Changes at the top: Votes take place this month as CFTC is set to shuffle senior commissioners

Senate Agriculture Committee to meet on April 6 to cast votes on three senior level regulatory officials within one of the world’s most well-renowned authorities

Among the very upper echelons of the US Commodity Futures Trading Commission (CFTC), not only are there some of the world’s most highly respected and knowledgeable financial markets regulators, but indeed senior political figures.

At this elevated level, changes are abond at the CFTC, with the Senate Agriculture Committee due to meet very shortly to cast their vote on President Barack Obama’s nominees to senior level regulatory positions.

This particular Senate meeting will take place on Thursday, March 6, 2014 at 10:00 a.m. at the 328A Russell Senate Office Building in Washington D.C., and will provide a forum upon which the panel’s decision to sign off the nomination of Timothy Massad, a senior Treasury Department official who is currently being cited as a potential candidate to head the agency.

Further nominees include Sharon Bowen, a partner at law firm Latham & Watkins LLP, and brokerage executive J. Christopher Giancarlo.

In November last year, it was anticipated that Mr. Massad would succeed Gary Gensler, who left the agency in early January.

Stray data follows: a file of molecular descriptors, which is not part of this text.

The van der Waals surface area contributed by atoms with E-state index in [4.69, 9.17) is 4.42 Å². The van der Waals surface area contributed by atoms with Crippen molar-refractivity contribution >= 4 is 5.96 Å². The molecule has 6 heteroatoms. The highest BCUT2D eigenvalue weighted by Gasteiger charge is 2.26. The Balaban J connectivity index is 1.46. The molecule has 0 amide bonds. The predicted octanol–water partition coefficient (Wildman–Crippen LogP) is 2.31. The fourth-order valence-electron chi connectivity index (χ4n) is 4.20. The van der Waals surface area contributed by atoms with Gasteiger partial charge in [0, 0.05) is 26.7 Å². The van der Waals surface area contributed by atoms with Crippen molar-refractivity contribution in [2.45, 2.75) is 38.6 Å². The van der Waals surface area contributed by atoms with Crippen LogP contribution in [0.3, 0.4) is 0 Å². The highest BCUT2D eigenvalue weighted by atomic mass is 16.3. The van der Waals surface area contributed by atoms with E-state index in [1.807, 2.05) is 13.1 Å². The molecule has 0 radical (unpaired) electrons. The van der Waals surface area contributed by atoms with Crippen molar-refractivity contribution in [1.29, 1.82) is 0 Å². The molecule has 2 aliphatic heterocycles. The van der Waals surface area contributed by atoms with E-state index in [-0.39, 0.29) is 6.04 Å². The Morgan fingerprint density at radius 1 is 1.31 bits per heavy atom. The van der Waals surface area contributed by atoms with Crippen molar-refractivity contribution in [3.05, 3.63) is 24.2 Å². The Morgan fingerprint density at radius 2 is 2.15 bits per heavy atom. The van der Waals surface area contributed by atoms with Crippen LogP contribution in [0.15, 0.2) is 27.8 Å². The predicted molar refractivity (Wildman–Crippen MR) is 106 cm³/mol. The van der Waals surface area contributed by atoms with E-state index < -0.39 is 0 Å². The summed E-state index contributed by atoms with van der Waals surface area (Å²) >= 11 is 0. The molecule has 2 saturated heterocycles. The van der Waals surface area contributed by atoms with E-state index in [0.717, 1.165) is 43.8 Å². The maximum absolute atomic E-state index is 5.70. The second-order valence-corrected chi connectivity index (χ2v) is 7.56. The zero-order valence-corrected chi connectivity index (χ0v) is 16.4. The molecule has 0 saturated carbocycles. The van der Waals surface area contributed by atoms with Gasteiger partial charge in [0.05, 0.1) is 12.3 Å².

Ms. Bowen was nominated in December to succeed Democrat Bart Chilton, who stepped down in March, while Mr. Giancarlo would fill an open Republican seat at the commission. He was nominated last summer.

The CFTC has undergone a highly detailed and extensive overhaul of its rulings on OTC derivatives trading in North America, the vast majority of which was under Mr. Gensler’s tenure, largely represented by the implementation of the Dodd-Frank Act’s regulatory reforms on how OTC trades in the institutional FX market can be accounted for, including the requirement for very complex post-trade clearing, processing and reporting systems.

This year’s decisions by the panel will indeed be one of careful consideration, especially when bearing in mind the United States’ continuing commitment to consumer protection and the challenges faced relating to the international investigation on FX rate manipulation which so far is still in progress but has reached government level, with the Federal Bureau of Investigations having launched a criminal inquiry into the allegations as last year drew to a close, as well as a class action lawsuit against major financial institutions having commenced.

In congruence with the extremely conservative nature by which the United States views customer exposure to potential pitfalls, the Wall Street Journal has reported that at least two senators, David Vitter (Republican, Louisiana) and Thad Cochran (Republican, Mississippi), have raised questions about Ms. Bowen’s role as acting chair of a brokerage insurance fund and its decision not to compensate victims of R. Allen Stanford’s $7 billion Ponzi scheme. Concerns over Ms. Bowen could delay her nomination and as a result, hold up the nominations of Messrs. Massad and Giancarlo, according to Senate aides and industry officials.

Ms. Bowen was nominated in December to supersede Democrat Bart Chilton, whilst Mr. Giancarlo’s potential tenure as a Republican commissioner was brought about by his nomination during the middle of last year.

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